The early focus on the  Resurrection explains why the  Pascha, the Easter festival commemorating the Crucifixion and Resurrection of Jesus during the Jewish Passover, was the only annual celebration known to the early church, says Brian Daley, a theology professor at the University of Notre Dame. Today, Easter remains the most  important event on the Christian calendar, even though 70 percent of  Americans--including 62 percent of those who attend church regularly—told  U.S. News/Bozell pollsters that they consider Christmas the most significant  Christian holiday.


The fact that the earliest gospel--St. Mark's, written about A.D. 50--begins with the baptism of  an adult Jesus at the start of his public ministry is yet another indication that the earliest Christians lacked interest in the Nativity, scholars say.  Only St. Matthew's and St. Luke's gospels, written two to four decades later, include stories about Christ's birth. By that time, says Paul Maier, professor of ancient history at Western Michigan University, "Christians, believing in both the divinity and humanity of Jesus, were curious to know how he came to be." Even  so, there is no mention in the New Testament of Christians gathering to commemorate the birth  of Jesus.


It was conflict that eventually propelled the church toward celebrating the Nativity, some  scholars contend, as it attempted to counter heresies growing  within its ranks. Among the most contentious of the heresies was Docetism, the  belief that Christ was a spirit and did not possess a human body. "This had  momentous significance for the Christian view of salvation," says Paula               Fredriksen, professor of ancient Christianity at Boston University. "If Christ had  no body, then  there was no bodily Crucifixion or Resurrection." But by the fourth century, the official stand of  the church in Rome was that Christ was raised in both body and spirit and, consequently, both  the believer's body and soul are redeemed in salvation. Celebrating the birth of Jesus then, says  Fredriksen, "was  one way of emphasizing that Christ had a real human body."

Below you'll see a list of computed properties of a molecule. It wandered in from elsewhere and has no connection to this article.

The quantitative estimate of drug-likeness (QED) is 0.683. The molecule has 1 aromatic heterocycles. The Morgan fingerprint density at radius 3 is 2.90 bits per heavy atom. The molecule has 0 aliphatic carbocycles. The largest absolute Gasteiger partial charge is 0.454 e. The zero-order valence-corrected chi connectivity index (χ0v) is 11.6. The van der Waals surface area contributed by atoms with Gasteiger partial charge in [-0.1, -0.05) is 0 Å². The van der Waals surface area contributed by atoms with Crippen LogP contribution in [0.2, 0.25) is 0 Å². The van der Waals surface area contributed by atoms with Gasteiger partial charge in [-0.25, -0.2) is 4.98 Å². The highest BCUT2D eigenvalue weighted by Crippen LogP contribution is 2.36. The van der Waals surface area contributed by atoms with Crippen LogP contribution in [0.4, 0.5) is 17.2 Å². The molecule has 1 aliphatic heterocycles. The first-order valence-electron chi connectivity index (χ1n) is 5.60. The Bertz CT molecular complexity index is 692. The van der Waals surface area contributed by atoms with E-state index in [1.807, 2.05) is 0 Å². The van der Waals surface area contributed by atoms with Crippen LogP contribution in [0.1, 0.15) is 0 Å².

Matter of conjecture. Exactly when the church began celebrating Christmas, however, is unclear.  The first mention of a Nativity feast, scholars say, appears in  the Philocalian calendar, a Roman  document from A.D. 354, which lists  December 25 as the day of Jesus's birth in Bethlehem of Judea. How the church arrived at December 25, when the actual date of Christ's birth was unknown, is a matter of conjecture.


Most widely held is the view that the holiday was an intentional "Christianization"  of Saturnalia  and other pagan festivals. In the third and fourth centuries, the  church in Rome found itself in  fierce competition with popular pagan religions  and mystery cults, most of them involving sun  worship. From the middle of December through the first of January, Romans would engage in  feasts and drunken revelry, paying homage to their gods and marking the winter solstice, when days began to lengthen. In A.D. 274, Emperor Aurelian decreed December 25--the solstice  on the Julian calendar--as natalis solis invicti ("birth of the invincible sun"), a festival honoring  the sun god Mithras. In designating  December 25 as the date for their Nativity feast, says Restad  of the University of  Texas, Rome's Christians "challenged paganism directly." They also were  able to invoke rich biblical symbolism that described Jesus as the "Sun of Righteousness"  and God's "true light," sent to dispel darkness in the world.


A second view suggests that church leaders arrived at the December 25 date  based on the belief,  inherited from ancient Judaism, that significant religious  figures are born and die on the same day of the month. One prominent church tradition of the time held that Jesus died on March 25--the same date as his conception, according to the tradition. Were that the case, he would have been born nine months later, on December 25.


Whatever their reasons, by assigning Christmas to late December, when people already were accustomed to celebrating, church leaders ensured widespread  observance of the Savior's birth.  But in doing so, says Nissenbaum, the church  also "tacitly agreed to allow the holiday to be  celebrated more or less the way it had always been." As one historian put it: "The pagan Romans  became Christians--but the Saturnalia remained."


Not surprisingly, the combination of the sacred and the profane made some church leaders  uncomfortable. St. Gregory of Nazianzus, a fourth-century  theologian and bishop of  Constantinople, cautioned against "feasting to excess, dancing and crowning the doors" and urged celebration of the Nativity "after an  heavenly and not after an earthly manner." But while there were always people  for whom Christmas was a time of reverence rather than revelry, says Nissenbaum, "such people were in the minority." Christmas, he says, "has always  been an  extremely difficult holiday to Christianize."